Terrence Witter was one of the original stage managers with the current revival of Chicago and stayed with the show for almost 18 years when he was unceremoniously asked to leave with no explanation other than, “Barry [Weissler, one of the show’s producers] wants to make a change.” According to Witter, he was “destroyed.”
“Robert DuSold’s comments are chilling to say the least and really resonate with me,” Witter said. “’Twenty-two years in a show is your world, your family, and your life. It’s your security and your comfort.’ This is so true.”
According to Witter, he was notified on his day off by a phone call and was not allowed back into the Ambassador Theater after being part of the Chicago “family” for 17 and a half years. “Not allowed to pack my own things, completely cut-off, as if I never existed in that building,” he said, explaining that he was bought out of his contract but the “shock and devastation, as well as the shame, humiliation, and isolating tactics at Chicago made me suicidal as well.”
Witter scoffs at the phrase “Chicago family.” “The word family was bandied about throughout my time with this production,” he said. “Most families do not disown family members that have been with them for 17 and a half years because ‘Barry wants to make a change.’ Just sayin’.”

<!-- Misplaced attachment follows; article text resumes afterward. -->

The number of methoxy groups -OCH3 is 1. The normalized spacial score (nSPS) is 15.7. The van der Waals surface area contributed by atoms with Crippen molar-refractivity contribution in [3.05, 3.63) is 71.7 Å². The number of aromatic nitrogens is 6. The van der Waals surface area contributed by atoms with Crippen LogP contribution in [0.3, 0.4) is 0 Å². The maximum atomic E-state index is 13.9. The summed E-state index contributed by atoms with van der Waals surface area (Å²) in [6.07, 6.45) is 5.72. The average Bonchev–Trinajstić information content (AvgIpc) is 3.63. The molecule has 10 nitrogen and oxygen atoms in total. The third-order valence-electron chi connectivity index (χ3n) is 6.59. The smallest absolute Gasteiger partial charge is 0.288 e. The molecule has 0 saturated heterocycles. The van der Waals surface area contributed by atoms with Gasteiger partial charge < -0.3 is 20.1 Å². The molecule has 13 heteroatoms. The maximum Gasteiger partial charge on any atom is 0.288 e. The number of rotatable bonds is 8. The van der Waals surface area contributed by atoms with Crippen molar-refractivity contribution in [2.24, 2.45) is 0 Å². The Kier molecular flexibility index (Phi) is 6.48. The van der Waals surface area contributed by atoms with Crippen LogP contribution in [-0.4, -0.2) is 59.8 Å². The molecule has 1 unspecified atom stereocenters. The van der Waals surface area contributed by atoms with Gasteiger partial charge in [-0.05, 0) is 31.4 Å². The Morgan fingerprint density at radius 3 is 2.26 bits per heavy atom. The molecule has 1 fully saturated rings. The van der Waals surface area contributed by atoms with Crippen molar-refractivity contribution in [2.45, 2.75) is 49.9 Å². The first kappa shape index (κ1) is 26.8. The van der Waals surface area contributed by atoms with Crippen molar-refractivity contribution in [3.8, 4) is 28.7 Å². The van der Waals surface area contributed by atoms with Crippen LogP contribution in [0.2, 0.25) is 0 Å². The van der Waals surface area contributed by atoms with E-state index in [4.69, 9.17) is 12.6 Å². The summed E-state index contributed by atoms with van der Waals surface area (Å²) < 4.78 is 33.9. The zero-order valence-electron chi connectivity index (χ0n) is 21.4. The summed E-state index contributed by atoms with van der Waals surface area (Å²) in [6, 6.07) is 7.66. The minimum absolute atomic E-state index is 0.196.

“Destroying People’s Lives”
Witter said that this production of Chicago has a history of “destroying people’s lives.” He explained that earlier in the run of the show, the production terminated performers and other employees by simply sending them a notice via FedEx on their day off. Later, people were notified by phone and received a FedEx afterward, he explained.
“Now apparently the method is to make life so miserable for an employee by publicly humiliating and shaming them, that the hope is that you will cry uncle and quit to make the pain stop,” Witter said.
Witter brings up an actor named Mark Anthony Taylor, a swing who started at Chicago in 1997. He describes him as “Someone who saved many a show by being ready, willing, and able to do multiple tracks in performances where more cast members were out of the show than we had covers for.”
According to Witter, Taylor worked at Chicago for a decade before he was replaced in the same manner as Witter was: called on his day off and told not to come to work anymore. “But at least he was allowed in the building, albeit under security escort, to pack his things, unlike myself,” Witter said. “My belongings were shoved into a box and shipped to my house.”
Apparently the method is to make life so miserable for an employee by publicly humiliating and shaming them, that the hope is that you will cry uncle and quit to make the pain stop.
“Mark Anthony was never the same after he was disowned by the Chicago ‘family’ in 2007,” Witter explained. “He never worked in theatre again and washed up on the shore of Sandy Hook, N.J. three years later.” The cause of death was classified as “undetermined.”
While Taylor’s death has not been ruled suicide, there is no doubt in Witter’s mind that being unceremoniously dumped by his Chicago family had a profound impact on his well being.
“My Spirit Was Crushed!”